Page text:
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美国名校励志演讲: Don't Over-plan Your Life by 通用汽车CEO瓦格纳

jo19870724 于2011-09-30发布 l 已有人浏览
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1975年,获得经济学学士学位的瓦格纳从美国杜克大学毕业,随后,他进入哈佛商学院继续进修。1977年,刚刚结束学生时代的他顺利进入了全球最大的汽车制造商——
    小E英语欢迎您,请点击播放按钮开始播放……

瓦格纳杜克大学演讲.jpg

1975年,获得经济学学士学位的瓦格纳从美国杜克大学毕业,随后,他进入哈佛商学院继续进修。1977年,刚刚结束学生时代的他顺利进入了全球最大的汽车制造商——通用汽车,如今,他又回答母校为母校的校友做演讲,分享他的人生感悟。

16. Don’t Over-plan Your Life-- Commencement Address by Rick Wagoner at Duke University


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2007 Commencement Address by Rick Wagoner ---------Don't over plan your life 英语演讲稿:

President Brodhead, members of the faculty and administration, honored guests, friends of Duke University, parents of today’s graduates, and most especially, the Class of 2007.  Let me start by saying, simply, thank you.  As a son of Duke for my entire life, I can’t imagine a greater honor than giving the commencement address today.
 
Actually, whenever I speak publicly, I recall a conversation I had some years ago with one of our more famous fellow Duke grads, Grant Hill.  Grant and I were preparing to speak at an event… me with several pages of notes, him with nothing.  He said, “Hey, Rick you know the five B’s of a good speech?  Be brief brother, be brief.”
And, so, I will be today… especially since it squares exactly with the advice of our esteemed President Brodhead.  Dick, upon inviting me to give this speech, offered some content ideas and then said, (and I more or less quote) “And if you run over the allotted time, I’ll tackle you, myself.”
And so, I’d ask our graduating Class, if it looks like President Brodhead is coming in for a sack… someone holler “Blitz!” and I’ll head for the sidelines.
 
*   *   *   *   *   *   *
 
Before going any further, let me acknowledge all the mothers and grandmothers in the audience, as today is Mother’s Day… and I can’t imagine a greater gift on this important day than having a daughter or son graduating from Duke University.
I know it was a big day for my mom 32 years ago, when I sat where the Undergraduate Class of 2007 now sits.
My mother has been a big influence in my life, as a huge supporter, and she continues that way.  In fact, she’s been checking up on me about this speech for a while now.  When I talked to her a couple of Sundays ago, she said, “Rick, don’t you think it’s time you get that speech prepared!”… which leads me to lesson number one for today:  A mother’s advice continues for a lifetime – and you should listen and act upon that advice for a lifetime as well.
Okay, Mom… I read it just like you wrote it!
 
*   *   *   *   *   *   *
Well, as I said, I’ve been a son of Duke my entire life.  My dad graduated in 1950.  He and my mom were married at the time, so she probably qualifies as an honorary Dukie.
I was attending football games right here, in this stadium, way back in the late 1950’s… and my ties with Duke have continued to grow since then.  My wife, my sister, my brother-in-law, my sister-in-law, our oldest son (last year), our second son (next year… hopefully)… all are, or will be, Duke grads.
I even named our dog “Duke.”  In fact, I tried to name our second dog “Coach K,” but my wife (and probably Coach K) thought that was too much.
 
*   *   *   *   *   *   *
 
I thought it might be interesting for this year’s graduates for me to reflect back on what I was thinking about when I was sitting where you are 32 years ago, and especially on what I may have been missing in my thinking back then, and what that might mean for you today.
I think the most important piece of advice that I can give you from my own experience is simply this… don’t over-plan your life.
While planning for your future is great, the fact is, things change… and opportunities will arise for you that I suspect you, today, can’t even imagine.  Do your best at whatever you’re doing, but be open to opportunities as they come up.
Let me tell you what happened to me.  When I was graduating from Duke, I was thinking about my next step, which was to go to Harvard Business School in the coming fall.  Beyond that, I knew only one thing… I wanted to end up close to home.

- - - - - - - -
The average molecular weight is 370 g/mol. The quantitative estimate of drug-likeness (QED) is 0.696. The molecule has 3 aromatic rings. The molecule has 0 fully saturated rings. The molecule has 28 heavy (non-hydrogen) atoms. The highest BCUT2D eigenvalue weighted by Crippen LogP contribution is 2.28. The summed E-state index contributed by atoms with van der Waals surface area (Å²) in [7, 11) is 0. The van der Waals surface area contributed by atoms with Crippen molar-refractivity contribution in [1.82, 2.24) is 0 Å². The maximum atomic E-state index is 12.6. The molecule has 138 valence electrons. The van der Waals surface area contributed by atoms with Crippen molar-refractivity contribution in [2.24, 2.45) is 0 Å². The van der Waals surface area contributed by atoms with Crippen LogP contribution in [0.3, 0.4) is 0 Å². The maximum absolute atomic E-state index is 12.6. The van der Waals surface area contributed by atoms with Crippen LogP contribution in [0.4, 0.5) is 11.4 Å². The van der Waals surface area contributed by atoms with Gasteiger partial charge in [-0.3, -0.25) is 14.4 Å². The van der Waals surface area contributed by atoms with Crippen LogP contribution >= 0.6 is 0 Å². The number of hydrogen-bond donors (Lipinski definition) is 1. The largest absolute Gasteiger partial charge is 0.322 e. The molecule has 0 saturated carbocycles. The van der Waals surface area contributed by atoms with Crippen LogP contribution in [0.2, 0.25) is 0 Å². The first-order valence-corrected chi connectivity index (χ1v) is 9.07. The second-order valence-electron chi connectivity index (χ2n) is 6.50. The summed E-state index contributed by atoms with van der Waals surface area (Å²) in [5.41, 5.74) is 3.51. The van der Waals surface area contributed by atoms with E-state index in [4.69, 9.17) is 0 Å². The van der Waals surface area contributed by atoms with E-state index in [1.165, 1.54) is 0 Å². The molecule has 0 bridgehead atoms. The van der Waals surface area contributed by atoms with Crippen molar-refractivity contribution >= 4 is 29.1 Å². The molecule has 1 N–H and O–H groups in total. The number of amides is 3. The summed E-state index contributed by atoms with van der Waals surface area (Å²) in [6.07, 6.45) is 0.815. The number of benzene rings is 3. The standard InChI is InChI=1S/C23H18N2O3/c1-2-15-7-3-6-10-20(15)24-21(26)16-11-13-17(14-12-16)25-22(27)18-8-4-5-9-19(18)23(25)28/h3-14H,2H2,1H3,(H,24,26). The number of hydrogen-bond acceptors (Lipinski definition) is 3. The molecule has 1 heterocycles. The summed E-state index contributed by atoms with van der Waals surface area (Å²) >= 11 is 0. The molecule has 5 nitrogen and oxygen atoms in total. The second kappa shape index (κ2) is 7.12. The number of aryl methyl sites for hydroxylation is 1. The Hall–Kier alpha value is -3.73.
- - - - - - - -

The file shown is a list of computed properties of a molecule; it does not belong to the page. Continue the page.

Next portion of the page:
Remember, this was 32 years ago… no internet… no cell phones… even international phone calls were a big deal back then.  If I settled far away… or, heaven forbid, overseas… how would I keep up with my family and friends… and Duke basketball?  No way I could do that.
So, when I finished business school in 1977, I joined General Motors, in our New York office… that was exotic enough for me!  There, when I was asked which area I wanted to work in… financial analysis, capital analysis, overseas analysis, etc… I said anything but overseas analysis was okay with me.
So, I got assigned to overseas analysis… and you know what?  I actually liked it… a lot.
Then about four years later, I was asked if I wanted to become Treasurer of GM do Brazil – a great job, but with one obvious catch:  I had to move to Brazil.  So, I thought for sure we’d pass – my wife had a good job, we had just bought a house, and of course there was this Duke basketball thing.  So, that night, I went home, asked my wife if she’d like to move to Brazil, and to my surprise, she said most enthusiastically, “Yes!”
Now, remember my first bit of advice about listening to your Mom?  Well, the same advice applies to your wife, too!  (I’d say it applies to fathers and husbands, as well… but I’m just not sure about that!)
Well, from that point in our lives, Kathy and I spent virtually all of the next 11 years living and working outside the United States – Brazil, Canada, Europe, Brazil again.  And it turned out to be a great chance to grow as a business executive and – more importantly – as a person and as a family.  It was undoubtedly, the best business and personal “learning experience” that I could have asked for.
Fortunately, many of you have already figured this out.  I understand that nearly 50 percent of Duke undergraduates study abroad… which is terrific, because the future is definitely, as we say now, global.
In my current job, I spend a lot of time traveling to places like India and China and Russia… and I’m confident that many of the major developments that will affect us all in the future, are going to occur in these and other emerging markets around the world.
So, my advice is to be flexible … be open to everything the world has to offer… be global.  You’ll be amazed at what you can learn, and how you can contribute.
 
*   *   *   *   *   *   *
 
Another thing I got wrong when I was sitting in your chairs 32 years ago was what a truly huge role that technology would play… in our personal lives, in our professional lives, in our society.
Think about it… 400 years ago today, Captain John Smith landed in America, met Pocahontas, and, well, you know the rest.  It took months before he could get a message back to England: “Have landed in Virginia.  Send more beer.”